1.5 million young women have lost income since the pandemic began in the UK, with working mothers paying a “particularly high price”, charity Young Women’s Trust told Eat News. More than a third of women who are single parents said they had skipped meals to just make ends meet, research by the UK-based women’s charity found.
Women have been disproportionately impacted by the varying weights of the pandemic, the World Health Organisation’s (WHO) regional director for Europe Dr Hans Kluge said earlier this month. Over seven out of 10 global health workers are women, with women making up 84% of nurses and 53% of physicians in Europe. “The face of that frontline health worker we so often talk about is mostly the face of a woman,” Dr Kluge explained.
Despite making up less of the healthcare workforce, men are typically paid 25% more than women in the sector, Dr Kluge said. Women are more frequently grouped into lower status jobs with lower wages, he added, meaning the pandemic has only widened the infamous gender pay gap. However, regulations imposed at the beginning of the pandemic in the UK have meant that the full extent of the pay gap has been harder to reveal.
“The government suspended the requirement for companies with more than 250 employees to report their gender pay gap last year at the start of the pandemic, and it recently announced that this suspension would be extended for a further six months,” director of communications and campaigns at Young Women’s Trust, Joe Levenson, said.
“However, as we have seen how women have been financially impacted and taking on more caring responsibilities during the pandemic, we would expect these factors to have a negative impact on the gender pay gap,” Levenson continued. The charity, which strives for economic justice for women, has also called for an equality impact assessment for every government policy. “Only this level of scrutiny will protect young women as we move into recovery from the pandemic,” he explained.
Outside of the UK, global charity Equality Now has found the pandemic has prevented the pay gap from shrinking in Europe and Eurasia. “Recent indications are that the slow advance towards equality in pay between women and men is not only faltering, the gap is actually widening,” director of Equality Now’s Europe and Eurasia office, Jacqui Hunt told Eat News. “This is deeply concerning and clearly demonstrates that both governments and businesses need to do much more to improve efforts and speed up progress towards parity in pay between women and men.”
Before Covid-19, women were three times more likely to partake in unpaid care and domestic work than men, research by the WHO found. Lockdown measures that have swept across the globe have only exacerbated this difference, with school closures leading to parents having to figure out how to manage childcare alongside their work responsibilities. “With less childcare available, the demand for unpaid childcare has fallen primarily on women, constraining their ability to take on paid work,” Dr Kluge said.
“Young women on low pay were already struggling to get by before the coronavirus crisis hit and since then many have suffered a loss of earnings due to having their hours cut, being furloughed or losing their job,” Levenson said. “Mothers have paid a particularly high price, with most childcare falling on them and enormous challenges of juggling home-schooling with work – with too little support from employers.”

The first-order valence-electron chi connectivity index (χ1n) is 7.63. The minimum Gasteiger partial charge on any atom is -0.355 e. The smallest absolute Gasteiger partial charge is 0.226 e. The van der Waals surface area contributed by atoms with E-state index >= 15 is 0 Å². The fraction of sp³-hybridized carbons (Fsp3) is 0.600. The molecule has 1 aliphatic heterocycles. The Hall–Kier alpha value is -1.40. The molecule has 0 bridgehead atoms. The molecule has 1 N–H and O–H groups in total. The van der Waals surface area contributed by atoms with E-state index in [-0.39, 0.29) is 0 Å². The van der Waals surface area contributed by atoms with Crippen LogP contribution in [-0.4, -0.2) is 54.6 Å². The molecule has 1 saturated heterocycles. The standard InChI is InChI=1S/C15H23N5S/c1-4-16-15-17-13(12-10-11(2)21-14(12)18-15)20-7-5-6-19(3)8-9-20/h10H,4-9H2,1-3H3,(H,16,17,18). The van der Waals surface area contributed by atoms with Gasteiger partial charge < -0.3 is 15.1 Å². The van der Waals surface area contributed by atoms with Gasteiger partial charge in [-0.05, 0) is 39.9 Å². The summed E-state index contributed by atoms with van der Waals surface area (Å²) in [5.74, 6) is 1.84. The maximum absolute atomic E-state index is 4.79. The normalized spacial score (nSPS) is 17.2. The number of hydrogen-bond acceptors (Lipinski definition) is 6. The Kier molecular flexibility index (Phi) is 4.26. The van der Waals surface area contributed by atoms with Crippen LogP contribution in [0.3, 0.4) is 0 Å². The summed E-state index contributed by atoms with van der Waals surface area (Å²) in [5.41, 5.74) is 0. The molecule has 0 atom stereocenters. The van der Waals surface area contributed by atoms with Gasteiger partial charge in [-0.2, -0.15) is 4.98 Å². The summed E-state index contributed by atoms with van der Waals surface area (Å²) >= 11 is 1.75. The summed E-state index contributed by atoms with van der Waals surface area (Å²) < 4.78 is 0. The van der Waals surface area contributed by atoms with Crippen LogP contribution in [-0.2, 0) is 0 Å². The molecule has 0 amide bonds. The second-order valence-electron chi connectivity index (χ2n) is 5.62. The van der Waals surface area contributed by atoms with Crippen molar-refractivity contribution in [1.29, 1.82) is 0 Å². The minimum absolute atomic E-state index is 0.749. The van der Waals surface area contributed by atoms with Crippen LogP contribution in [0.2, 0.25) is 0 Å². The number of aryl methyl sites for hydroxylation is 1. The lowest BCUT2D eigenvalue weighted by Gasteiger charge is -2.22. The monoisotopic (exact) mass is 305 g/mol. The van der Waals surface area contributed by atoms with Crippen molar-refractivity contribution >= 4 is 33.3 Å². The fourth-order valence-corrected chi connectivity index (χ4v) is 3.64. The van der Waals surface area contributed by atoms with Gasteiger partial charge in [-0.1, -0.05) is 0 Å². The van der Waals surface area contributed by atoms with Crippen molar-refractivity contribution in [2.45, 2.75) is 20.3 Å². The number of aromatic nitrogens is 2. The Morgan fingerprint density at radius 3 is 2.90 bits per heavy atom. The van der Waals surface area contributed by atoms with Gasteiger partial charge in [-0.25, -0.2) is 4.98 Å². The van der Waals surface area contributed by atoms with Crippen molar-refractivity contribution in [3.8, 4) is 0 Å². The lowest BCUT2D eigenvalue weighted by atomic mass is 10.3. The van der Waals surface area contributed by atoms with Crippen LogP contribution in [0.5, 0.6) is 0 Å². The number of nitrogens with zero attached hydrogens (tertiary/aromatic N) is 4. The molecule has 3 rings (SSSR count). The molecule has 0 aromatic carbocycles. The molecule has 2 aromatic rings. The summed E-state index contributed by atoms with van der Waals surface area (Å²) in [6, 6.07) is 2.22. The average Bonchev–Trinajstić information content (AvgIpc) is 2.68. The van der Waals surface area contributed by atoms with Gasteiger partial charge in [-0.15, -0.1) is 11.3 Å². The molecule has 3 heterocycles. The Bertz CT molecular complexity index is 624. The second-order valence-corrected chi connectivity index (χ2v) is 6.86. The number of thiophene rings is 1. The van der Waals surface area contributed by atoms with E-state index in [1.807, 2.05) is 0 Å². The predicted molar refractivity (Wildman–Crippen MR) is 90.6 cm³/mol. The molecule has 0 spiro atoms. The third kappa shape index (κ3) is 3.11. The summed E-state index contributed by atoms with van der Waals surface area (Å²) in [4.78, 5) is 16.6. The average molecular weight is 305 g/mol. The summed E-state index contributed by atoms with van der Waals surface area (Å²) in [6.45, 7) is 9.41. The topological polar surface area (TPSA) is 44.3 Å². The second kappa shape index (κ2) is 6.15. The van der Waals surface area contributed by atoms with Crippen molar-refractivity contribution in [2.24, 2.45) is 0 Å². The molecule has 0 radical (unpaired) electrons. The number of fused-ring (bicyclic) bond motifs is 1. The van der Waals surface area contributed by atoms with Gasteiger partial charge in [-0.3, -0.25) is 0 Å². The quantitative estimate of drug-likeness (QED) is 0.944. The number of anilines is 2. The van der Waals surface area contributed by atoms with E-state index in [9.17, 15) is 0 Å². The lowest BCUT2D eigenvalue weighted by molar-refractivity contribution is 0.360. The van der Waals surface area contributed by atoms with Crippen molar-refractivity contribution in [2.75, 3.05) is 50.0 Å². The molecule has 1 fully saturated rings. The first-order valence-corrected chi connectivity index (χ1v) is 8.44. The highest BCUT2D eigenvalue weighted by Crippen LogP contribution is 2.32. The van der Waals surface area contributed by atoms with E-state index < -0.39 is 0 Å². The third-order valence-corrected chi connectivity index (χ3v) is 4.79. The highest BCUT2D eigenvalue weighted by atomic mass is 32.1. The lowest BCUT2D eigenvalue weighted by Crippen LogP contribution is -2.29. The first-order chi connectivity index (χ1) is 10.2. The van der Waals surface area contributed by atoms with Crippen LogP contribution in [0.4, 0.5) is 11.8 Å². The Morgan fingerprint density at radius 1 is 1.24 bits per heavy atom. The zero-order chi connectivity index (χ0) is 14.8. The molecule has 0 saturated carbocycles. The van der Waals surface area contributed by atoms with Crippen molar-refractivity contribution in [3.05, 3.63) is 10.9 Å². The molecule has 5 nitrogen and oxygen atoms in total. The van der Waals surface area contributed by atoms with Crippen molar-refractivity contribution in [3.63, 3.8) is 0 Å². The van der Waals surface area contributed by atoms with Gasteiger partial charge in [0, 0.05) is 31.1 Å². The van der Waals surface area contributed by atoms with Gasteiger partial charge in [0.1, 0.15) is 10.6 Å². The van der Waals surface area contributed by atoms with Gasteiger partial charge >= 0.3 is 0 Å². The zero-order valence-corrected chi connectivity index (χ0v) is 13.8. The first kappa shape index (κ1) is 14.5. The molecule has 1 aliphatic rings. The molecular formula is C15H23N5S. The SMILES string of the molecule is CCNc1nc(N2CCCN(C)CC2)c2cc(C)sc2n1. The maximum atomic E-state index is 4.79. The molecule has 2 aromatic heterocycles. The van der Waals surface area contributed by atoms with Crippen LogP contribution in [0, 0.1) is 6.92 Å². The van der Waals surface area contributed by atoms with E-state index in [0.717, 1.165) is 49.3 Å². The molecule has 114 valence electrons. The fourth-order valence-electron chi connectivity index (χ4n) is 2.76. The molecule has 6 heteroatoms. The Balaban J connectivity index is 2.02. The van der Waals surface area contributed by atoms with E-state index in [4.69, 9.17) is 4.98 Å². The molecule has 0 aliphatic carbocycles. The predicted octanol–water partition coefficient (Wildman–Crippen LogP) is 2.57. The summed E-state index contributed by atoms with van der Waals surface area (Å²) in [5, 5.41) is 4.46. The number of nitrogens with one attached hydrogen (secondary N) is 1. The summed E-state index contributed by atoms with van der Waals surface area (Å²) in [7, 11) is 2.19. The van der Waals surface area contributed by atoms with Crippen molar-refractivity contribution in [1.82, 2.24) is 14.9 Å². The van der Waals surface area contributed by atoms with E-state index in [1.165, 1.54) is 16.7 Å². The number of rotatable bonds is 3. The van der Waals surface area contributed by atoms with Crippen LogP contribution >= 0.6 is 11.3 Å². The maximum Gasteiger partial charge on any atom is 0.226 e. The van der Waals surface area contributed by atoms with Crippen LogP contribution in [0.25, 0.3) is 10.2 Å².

Equality Now has described this as a “double blow”, with many suffering the collision of strained finances alongside the “unequal divisions of domestic labour” that the pandemic has worsened. “Women have always generally taken on a greater proportion of unpaid care work and it is unsurprising that during lockdown they have been bearing the brunt of household chores and home-schooling, with many simultaneously having to juggle this with working from home,” Hunt said.
Women may not have suffered so extensively through the pandemic, had their voices been apparent in decision-making processes. However, women continue to be underrepresented in decision making, and as a result, the legislation fails to adequately serve and protect them. “Women remain largely absent from national or global decision-making on the pandemic response,” Dr Kluge stated. “Global health has for all too long been led by men, delivered by women, reflected in the fact that women make up 70% of the health workforce but hold only 25% of senior roles,” he continued, explaining that the absence of women in leadership has been driven by stereotypes, discrimination and power imbalances.
“Even before the coronavirus pandemic, young women faced discrimination at work. However, current conditions have heightened this,” Levenson told us. Research from Young Women’s Trust found that one in 10 HR managers reported that they were aware of women aged 18-30 being patronised or their opinions being overlooked. The trust also found that 45% of women worked at organisations that employed more men than women in management or senior roles.
Women face even more disadvantage based on race, sexuality and socioeconomic class across Europe. “The pandemic has compound pre-existing inequalities in the workplace and society more broadly, with women of colour and other vulnerable populations being disproportionately affected,” Hunt explained. Now marks an opportunity to rethink and rebuild for women who have disproportionately suffered, which Hunt thinks we should use.
“We need to use this moment as a turning point to restructure societies for the better and revolutionise employment policies, mechanisms and remuneration in order to provide better work opportunities and support for women of all backgrounds,” she said.
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